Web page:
Prussian Blue for Treatment of Radiocesium Poisoning

Dennis F. Thompson, Pharm.D., FASHP, FCCP, and Chelsea O. Church, Pharm.D.

Disclosures

Pharmacotherapy. 2001;21(11) 

In This Article

Prussian Blue Therapeutics

Prussian blue, a crystal lattice of potassium ferrihexacyanoferrate (II), usually is given orally and is not significantly absorbed. Prussian blue adsorbs that fraction of cesium secreted into the gut, binds it in the lumen, and exchanges potassium for cesium on the surface of the crystal lattice. However, as with other drugs that dialyze the intestine,[11,12,13] Prussian blue probably traps the cesium that is secreted into the intestinal lumen and would otherwise be reabsorbed into the systemic circulation. In one study,[14] patients poisoned with radiocesium had a physiologic urine-to-feces excretion ratio of 4:1 that was reversed to 1:4 under the influence of Prussian blue. The effect of Prussian blue is independent of cesium half-life. Prussian blue can reduce cesium half-life by approximately the same percentage, whether the individual has a long or short cesium half-life.[15]

Prussian blue can be administered in two different physicochemical forms. Both soluble (colloidal) and insoluble (noncolloidal) Prussian blue can be administered to treat radiocesium poisoning. Binding characteristics of these forms were studied both in vitro and in vivo. Insoluble Prussian blue appears to be slightly more effective in vitro,[16] whereas soluble and insoluble Prussian blue are about equally effective in vivo.[17] Differences in quality of preparation, particle size, and local pH level can each affect cesium adsorption to the Prussian blue crystal lattice.[18,19] These physicochemical factors may explain some of the variability in its efficacy seen among patients.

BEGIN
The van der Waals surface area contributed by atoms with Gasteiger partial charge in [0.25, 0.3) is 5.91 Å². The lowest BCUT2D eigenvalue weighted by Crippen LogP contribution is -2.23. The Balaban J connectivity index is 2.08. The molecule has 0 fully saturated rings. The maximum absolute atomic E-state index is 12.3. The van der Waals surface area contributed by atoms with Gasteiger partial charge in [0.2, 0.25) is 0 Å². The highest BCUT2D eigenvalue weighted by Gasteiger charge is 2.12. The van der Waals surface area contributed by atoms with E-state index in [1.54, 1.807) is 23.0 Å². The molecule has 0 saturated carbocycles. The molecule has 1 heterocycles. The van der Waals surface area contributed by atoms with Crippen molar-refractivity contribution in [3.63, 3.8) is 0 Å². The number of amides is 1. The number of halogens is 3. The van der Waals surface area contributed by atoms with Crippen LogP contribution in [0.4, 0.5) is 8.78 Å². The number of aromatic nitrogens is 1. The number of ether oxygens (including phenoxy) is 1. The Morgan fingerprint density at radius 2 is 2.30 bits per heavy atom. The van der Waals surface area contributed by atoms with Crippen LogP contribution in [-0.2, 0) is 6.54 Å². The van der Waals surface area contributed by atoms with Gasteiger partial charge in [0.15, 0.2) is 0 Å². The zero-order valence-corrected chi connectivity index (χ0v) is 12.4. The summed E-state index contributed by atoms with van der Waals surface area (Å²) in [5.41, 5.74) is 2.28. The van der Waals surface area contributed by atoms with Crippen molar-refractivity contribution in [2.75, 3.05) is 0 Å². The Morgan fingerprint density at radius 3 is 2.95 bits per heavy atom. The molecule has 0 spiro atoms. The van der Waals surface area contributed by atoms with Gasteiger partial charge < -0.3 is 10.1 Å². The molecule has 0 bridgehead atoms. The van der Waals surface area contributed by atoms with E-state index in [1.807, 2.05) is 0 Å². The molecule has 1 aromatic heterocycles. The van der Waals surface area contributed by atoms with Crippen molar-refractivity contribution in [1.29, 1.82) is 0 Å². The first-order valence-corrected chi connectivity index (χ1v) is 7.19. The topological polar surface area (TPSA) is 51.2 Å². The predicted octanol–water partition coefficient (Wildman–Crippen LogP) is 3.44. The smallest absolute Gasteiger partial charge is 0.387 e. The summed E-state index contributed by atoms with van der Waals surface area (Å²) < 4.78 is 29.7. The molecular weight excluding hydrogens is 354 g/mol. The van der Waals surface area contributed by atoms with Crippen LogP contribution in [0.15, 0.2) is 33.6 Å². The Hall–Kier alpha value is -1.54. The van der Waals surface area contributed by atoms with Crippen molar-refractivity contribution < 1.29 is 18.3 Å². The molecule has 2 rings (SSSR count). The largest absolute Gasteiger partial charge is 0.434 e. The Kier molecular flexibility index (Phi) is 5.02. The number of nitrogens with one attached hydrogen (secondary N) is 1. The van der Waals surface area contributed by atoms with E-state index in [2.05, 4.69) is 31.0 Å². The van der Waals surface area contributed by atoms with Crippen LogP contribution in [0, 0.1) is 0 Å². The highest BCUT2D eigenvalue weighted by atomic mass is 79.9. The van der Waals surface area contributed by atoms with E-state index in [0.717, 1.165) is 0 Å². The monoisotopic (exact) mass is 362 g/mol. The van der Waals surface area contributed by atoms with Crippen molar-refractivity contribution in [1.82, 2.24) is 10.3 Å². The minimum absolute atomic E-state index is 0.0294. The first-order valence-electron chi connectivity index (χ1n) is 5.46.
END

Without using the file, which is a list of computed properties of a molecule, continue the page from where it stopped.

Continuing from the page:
Prussian blue is relatively nontoxic when given orally.[20,21] Because potassium is exchanged for cesium at the surface of the crystal lattice, potassium levels should be monitored. Mild cases of hypokalemia have been described, with potassium levels returning to normal after potassium replacement was begun.[14] However, constipation in patients given Prussian blue for thallium poisoning can be disastrous. In a series of 11 cases of thallium poisoning,[22] persistently high blood levels of thallium were found despite Prussian blue therapy in patients who were becoming constipated. The authors speculated that thallium may have been liberated from the Prussian blue complex and reabsorbed over time. Consequences of this occurring with radiocesium could be equally tragic, with additional, prolonged exposure of radioactive cesium to the intestinal lumen.[22,23] Administering 15% mannitol with Prussian blue has been recommended to maintain adequate fecal movement.[23] The study mentioned above[14] found a 20% frequency of constipation in 46 patients who received Prussian blue for radiocesium poisoning related to the Goiania tragedy. The authors recommended prophylactic administration of light laxatives to decrease the amount of time the contaminated feces were in contact with the intestinal lumen.

Prussian blue is not commercially available in the United States. It is often available in pathology and clinical laboratories since it is used in certain staining procedures. Prussian blue is available internationally under the trade names Radiogardase-Cs and Antidotum Thallii-Heyl (Heyl; Berlin, Germany).

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